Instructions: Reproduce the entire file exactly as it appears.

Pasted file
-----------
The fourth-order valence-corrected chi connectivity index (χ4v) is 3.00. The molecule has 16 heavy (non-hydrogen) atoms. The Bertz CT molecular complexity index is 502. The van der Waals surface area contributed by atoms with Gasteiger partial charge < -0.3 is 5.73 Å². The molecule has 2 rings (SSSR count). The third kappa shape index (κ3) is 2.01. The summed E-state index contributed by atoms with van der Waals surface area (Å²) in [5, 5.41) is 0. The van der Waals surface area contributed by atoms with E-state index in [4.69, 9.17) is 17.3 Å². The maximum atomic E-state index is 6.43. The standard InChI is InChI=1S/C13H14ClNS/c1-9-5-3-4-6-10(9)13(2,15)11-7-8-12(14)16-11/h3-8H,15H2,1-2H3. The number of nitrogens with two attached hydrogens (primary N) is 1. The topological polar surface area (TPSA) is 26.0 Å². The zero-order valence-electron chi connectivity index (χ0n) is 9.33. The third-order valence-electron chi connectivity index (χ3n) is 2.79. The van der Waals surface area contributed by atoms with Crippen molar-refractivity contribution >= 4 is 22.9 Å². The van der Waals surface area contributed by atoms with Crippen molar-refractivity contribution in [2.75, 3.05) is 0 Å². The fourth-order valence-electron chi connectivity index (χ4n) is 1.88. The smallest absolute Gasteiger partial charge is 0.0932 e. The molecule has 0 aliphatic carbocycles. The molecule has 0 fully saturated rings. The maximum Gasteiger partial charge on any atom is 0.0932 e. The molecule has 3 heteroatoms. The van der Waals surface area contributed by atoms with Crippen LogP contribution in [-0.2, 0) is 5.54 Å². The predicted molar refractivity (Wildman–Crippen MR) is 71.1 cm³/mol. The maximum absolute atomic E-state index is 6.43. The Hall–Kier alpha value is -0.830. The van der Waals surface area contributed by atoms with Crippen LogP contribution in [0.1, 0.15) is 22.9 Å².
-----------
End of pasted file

The fourth-order valence-corrected chi connectivity index (χ4v) is 3.00. The molecule has 16 heavy (non-hydrogen) atoms. The Bertz CT molecular complexity index is 502. The van der Waals surface area contributed by atoms with Gasteiger partial charge < -0.3 is 5.73 Å². The molecule has 2 rings (SSSR count). The third kappa shape index (κ3) is 2.01. The summed E-state index contributed by atoms with van der Waals surface area (Å²) in [5, 5.41) is 0. The van der Waals surface area contributed by atoms with E-state index in [4.69, 9.17) is 17.3 Å². The maximum atomic E-state index is 6.43. The standard InChI is InChI=1S/C13H14ClNS/c1-9-5-3-4-6-10(9)13(2,15)11-7-8-12(14)16-11/h3-8H,15H2,1-2H3. The number of nitrogens with two attached hydrogens (primary N) is 1. The topological polar surface area (TPSA) is 26.0 Å². The zero-order valence-electron chi connectivity index (χ0n) is 9.33. The third-order valence-electron chi connectivity index (χ3n) is 2.79. The van der Waals surface area contributed by atoms with Crippen molar-refractivity contribution >= 4 is 22.9 Å². The van der Waals surface area contributed by atoms with Crippen molar-refractivity contribution in [2.75, 3.05) is 0 Å². The fourth-order valence-electron chi connectivity index (χ4n) is 1.88. The smallest absolute Gasteiger partial charge is 0.0932 e. The molecule has 0 aliphatic carbocycles. The molecule has 0 fully saturated rings. The maximum Gasteiger partial charge on any atom is 0.0932 e. The molecule has 3 heteroatoms. The van der Waals surface area contributed by atoms with Crippen LogP contribution in [-0.2, 0) is 5.54 Å². The predicted molar refractivity (Wildman–Crippen MR) is 71.1 cm³/mol. The maximum absolute atomic E-state index is 6.43. The Hall–Kier alpha value is -0.830. The van der Waals surface area contributed by atoms with Crippen LogP contribution in [0.1, 0.15) is 22.9 Å².